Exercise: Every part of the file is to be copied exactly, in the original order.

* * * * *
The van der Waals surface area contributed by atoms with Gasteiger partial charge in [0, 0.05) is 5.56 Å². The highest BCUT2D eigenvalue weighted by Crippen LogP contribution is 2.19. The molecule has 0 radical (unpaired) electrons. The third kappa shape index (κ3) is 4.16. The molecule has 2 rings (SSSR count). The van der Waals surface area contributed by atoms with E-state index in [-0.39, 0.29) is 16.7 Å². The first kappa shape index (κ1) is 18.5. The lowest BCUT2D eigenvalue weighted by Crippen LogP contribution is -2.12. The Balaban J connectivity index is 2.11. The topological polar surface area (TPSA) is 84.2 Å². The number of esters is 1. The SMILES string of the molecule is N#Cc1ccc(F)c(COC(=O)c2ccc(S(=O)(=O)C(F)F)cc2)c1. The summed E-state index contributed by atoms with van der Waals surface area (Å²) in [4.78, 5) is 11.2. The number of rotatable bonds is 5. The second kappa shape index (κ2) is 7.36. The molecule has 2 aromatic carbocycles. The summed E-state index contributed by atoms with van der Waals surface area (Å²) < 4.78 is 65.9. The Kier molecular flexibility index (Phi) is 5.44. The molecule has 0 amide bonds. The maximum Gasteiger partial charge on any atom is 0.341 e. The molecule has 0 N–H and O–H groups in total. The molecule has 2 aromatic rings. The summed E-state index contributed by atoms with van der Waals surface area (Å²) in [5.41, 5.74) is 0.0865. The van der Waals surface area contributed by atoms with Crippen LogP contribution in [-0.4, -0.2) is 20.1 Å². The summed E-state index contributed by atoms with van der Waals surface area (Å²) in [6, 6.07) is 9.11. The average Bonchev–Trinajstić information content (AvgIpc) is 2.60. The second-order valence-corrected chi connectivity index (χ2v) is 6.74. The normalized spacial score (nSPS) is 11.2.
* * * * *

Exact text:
The van der Waals surface area contributed by atoms with Gasteiger partial charge in [0, 0.05) is 5.56 Å². The highest BCUT2D eigenvalue weighted by Crippen LogP contribution is 2.19. The molecule has 0 radical (unpaired) electrons. The third kappa shape index (κ3) is 4.16. The molecule has 2 rings (SSSR count). The van der Waals surface area contributed by atoms with E-state index in [-0.39, 0.29) is 16.7 Å². The first kappa shape index (κ1) is 18.5. The lowest BCUT2D eigenvalue weighted by Crippen LogP contribution is -2.12. The Balaban J connectivity index is 2.11. The topological polar surface area (TPSA) is 84.2 Å². The number of esters is 1. The SMILES string of the molecule is N#Cc1ccc(F)c(COC(=O)c2ccc(S(=O)(=O)C(F)F)cc2)c1. The summed E-state index contributed by atoms with van der Waals surface area (Å²) in [4.78, 5) is 11.2. The number of rotatable bonds is 5. The second kappa shape index (κ2) is 7.36. The molecule has 2 aromatic carbocycles. The summed E-state index contributed by atoms with van der Waals surface area (Å²) < 4.78 is 65.9. The Kier molecular flexibility index (Phi) is 5.44. The molecule has 0 amide bonds. The maximum Gasteiger partial charge on any atom is 0.341 e. The molecule has 0 N–H and O–H groups in total. The molecule has 2 aromatic rings. The summed E-state index contributed by atoms with van der Waals surface area (Å²) in [5.41, 5.74) is 0.0865. The van der Waals surface area contributed by atoms with Crippen LogP contribution in [-0.4, -0.2) is 20.1 Å². The summed E-state index contributed by atoms with van der Waals surface area (Å²) in [6, 6.07) is 9.11. The average Bonchev–Trinajstić information content (AvgIpc) is 2.60. The second-order valence-corrected chi connectivity index (χ2v) is 6.74. The normalized spacial score (nSPS) is 11.2.